Prison inmates may be incarcerated because of a crime they committed, but that does not mean that they deserve to be treated as if they were not human. The state of Texas houses over 150,000 inmates each year during the hottest of the state’s summer heat. When nothing is done to prevent an inmate’s safety and a wrongful death occurs, actions may be taken against the facility by the family.
A recent report on the situation claims that there have been at least 14 reported inmate deaths inside the prisons. That is over two deaths each year between the 109 currently operating prisons in Texas. Several of the families of the 14 victims have filed wrongful-death claims against the prisons.
The heat in Texas can get into the 130 degree range at times. With the little air-conditioning inside the prisons, it was reported that the heat strokes and hypothermia deaths were due to the temperature conditions. There are standards and regulations that require all Texas jails and prisons to maintain a temperature of 85 degrees or under.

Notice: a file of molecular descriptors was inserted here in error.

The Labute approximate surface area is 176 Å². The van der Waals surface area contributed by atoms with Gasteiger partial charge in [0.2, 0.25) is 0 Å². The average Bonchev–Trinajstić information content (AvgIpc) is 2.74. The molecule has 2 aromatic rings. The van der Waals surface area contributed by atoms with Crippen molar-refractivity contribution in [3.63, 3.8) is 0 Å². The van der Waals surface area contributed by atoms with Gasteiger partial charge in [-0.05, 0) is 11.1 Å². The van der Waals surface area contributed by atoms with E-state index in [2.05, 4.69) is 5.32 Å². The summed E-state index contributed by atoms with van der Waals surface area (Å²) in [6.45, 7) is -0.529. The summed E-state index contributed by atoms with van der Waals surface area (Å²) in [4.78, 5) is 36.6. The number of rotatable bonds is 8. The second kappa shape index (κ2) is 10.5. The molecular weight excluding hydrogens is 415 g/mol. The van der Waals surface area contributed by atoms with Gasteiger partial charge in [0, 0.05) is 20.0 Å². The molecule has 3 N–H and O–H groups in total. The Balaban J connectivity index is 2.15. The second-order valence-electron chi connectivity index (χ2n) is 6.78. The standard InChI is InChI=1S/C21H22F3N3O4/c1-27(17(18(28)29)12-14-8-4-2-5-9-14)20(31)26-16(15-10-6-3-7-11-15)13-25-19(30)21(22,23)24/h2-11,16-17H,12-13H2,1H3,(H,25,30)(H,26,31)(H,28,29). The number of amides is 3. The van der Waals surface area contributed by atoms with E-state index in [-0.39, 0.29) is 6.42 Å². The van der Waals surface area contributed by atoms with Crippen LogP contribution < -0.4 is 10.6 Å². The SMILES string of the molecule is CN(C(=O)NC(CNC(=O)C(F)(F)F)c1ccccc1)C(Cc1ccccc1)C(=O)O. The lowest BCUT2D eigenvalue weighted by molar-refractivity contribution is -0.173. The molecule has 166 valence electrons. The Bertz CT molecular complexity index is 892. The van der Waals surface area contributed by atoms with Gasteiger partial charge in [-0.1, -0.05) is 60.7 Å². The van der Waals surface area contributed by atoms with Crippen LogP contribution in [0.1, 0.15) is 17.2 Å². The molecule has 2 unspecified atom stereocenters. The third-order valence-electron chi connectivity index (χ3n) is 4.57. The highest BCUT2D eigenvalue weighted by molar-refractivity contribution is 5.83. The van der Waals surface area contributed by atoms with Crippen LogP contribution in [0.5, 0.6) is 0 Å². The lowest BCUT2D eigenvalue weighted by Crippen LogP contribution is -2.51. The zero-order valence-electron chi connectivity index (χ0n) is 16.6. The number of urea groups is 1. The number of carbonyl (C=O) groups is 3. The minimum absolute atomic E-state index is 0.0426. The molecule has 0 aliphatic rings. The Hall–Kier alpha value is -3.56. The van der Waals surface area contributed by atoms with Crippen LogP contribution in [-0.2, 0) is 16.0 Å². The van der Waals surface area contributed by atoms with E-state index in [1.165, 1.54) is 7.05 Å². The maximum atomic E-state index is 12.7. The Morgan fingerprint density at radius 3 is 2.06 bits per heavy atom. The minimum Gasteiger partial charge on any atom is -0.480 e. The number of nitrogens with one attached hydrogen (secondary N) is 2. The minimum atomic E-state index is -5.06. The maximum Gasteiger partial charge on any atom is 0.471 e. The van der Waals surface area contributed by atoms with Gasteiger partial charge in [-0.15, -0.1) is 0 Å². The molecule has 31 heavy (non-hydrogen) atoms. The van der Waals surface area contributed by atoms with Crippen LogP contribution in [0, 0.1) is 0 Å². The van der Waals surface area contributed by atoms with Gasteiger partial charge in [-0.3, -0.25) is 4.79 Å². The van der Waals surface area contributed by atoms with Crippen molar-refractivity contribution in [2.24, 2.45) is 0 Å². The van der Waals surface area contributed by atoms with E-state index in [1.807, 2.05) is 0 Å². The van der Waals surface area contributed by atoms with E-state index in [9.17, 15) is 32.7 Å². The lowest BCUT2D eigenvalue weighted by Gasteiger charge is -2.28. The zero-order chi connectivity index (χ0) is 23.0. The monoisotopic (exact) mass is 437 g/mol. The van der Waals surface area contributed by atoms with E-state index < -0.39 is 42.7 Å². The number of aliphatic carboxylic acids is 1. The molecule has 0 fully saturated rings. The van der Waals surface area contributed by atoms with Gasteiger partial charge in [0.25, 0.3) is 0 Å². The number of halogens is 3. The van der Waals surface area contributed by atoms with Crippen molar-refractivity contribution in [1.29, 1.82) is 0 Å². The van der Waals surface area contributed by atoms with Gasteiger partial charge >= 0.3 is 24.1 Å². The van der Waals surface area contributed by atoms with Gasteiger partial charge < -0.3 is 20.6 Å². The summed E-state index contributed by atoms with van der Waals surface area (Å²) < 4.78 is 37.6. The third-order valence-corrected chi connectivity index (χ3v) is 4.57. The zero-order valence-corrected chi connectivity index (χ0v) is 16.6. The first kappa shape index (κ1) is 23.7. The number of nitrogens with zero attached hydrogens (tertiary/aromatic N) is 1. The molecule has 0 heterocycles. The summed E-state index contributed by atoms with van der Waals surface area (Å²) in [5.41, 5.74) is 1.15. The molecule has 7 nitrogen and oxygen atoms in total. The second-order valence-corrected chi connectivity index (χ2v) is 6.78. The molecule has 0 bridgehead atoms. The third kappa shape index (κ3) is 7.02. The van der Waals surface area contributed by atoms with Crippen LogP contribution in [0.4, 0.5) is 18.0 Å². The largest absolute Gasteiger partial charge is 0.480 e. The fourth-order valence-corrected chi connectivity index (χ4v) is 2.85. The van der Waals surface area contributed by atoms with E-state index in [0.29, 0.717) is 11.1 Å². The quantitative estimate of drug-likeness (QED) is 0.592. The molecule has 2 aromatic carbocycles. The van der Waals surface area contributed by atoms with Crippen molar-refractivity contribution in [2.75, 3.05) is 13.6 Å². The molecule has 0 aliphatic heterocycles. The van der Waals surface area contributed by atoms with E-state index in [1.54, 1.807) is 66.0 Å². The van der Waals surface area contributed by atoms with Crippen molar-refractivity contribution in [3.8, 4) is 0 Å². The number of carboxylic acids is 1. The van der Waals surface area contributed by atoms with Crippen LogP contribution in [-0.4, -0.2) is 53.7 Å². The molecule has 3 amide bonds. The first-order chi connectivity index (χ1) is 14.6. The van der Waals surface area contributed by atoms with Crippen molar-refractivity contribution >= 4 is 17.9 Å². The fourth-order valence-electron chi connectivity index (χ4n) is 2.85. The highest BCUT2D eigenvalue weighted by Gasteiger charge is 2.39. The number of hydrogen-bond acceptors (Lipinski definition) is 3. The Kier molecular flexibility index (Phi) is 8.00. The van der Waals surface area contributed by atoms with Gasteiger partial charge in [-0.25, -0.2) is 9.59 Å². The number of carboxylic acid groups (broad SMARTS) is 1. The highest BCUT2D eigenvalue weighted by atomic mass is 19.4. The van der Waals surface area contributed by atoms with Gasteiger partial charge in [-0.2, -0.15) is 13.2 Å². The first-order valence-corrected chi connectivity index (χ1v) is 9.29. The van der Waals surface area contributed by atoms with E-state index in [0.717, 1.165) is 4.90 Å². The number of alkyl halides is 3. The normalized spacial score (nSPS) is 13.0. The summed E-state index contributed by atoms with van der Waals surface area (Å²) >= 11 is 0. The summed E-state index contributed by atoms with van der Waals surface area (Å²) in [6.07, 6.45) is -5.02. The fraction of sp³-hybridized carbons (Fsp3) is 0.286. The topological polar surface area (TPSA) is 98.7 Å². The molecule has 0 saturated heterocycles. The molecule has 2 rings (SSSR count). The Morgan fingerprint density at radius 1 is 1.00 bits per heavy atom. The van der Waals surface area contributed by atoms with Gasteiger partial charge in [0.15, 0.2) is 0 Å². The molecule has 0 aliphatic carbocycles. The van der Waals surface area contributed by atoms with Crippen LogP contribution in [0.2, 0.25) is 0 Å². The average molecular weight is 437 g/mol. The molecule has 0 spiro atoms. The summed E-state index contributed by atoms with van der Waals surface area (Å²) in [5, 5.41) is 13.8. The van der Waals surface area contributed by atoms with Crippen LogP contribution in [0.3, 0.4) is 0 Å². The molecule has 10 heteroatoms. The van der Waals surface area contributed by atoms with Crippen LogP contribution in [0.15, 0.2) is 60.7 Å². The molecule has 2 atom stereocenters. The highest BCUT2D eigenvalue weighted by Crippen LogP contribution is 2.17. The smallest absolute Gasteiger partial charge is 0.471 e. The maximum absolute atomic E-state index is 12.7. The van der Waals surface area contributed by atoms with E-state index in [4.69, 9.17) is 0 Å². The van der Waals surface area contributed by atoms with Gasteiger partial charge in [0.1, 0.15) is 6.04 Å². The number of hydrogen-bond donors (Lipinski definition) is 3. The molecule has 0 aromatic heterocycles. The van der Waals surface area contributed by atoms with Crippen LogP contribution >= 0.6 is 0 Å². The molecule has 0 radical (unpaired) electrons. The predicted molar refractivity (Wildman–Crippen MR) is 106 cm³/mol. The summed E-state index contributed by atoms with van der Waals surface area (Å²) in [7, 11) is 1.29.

The death of a family member that is incarcerated can hit especially hard when the negligence is suspected to come from a facility that is governed by regulations that are supposed to maintain the health and wellness of both its employees and its inmates. When the health and safety of inmates are not upheld, a wrongful death can occur. The families of the victims may then be forced to decide if they will file wrongful-death claims against the facility.
Source: The New York Times, In Texas, Inmates and Officers Swelter, Lance Lowry, Nov. 21, 2013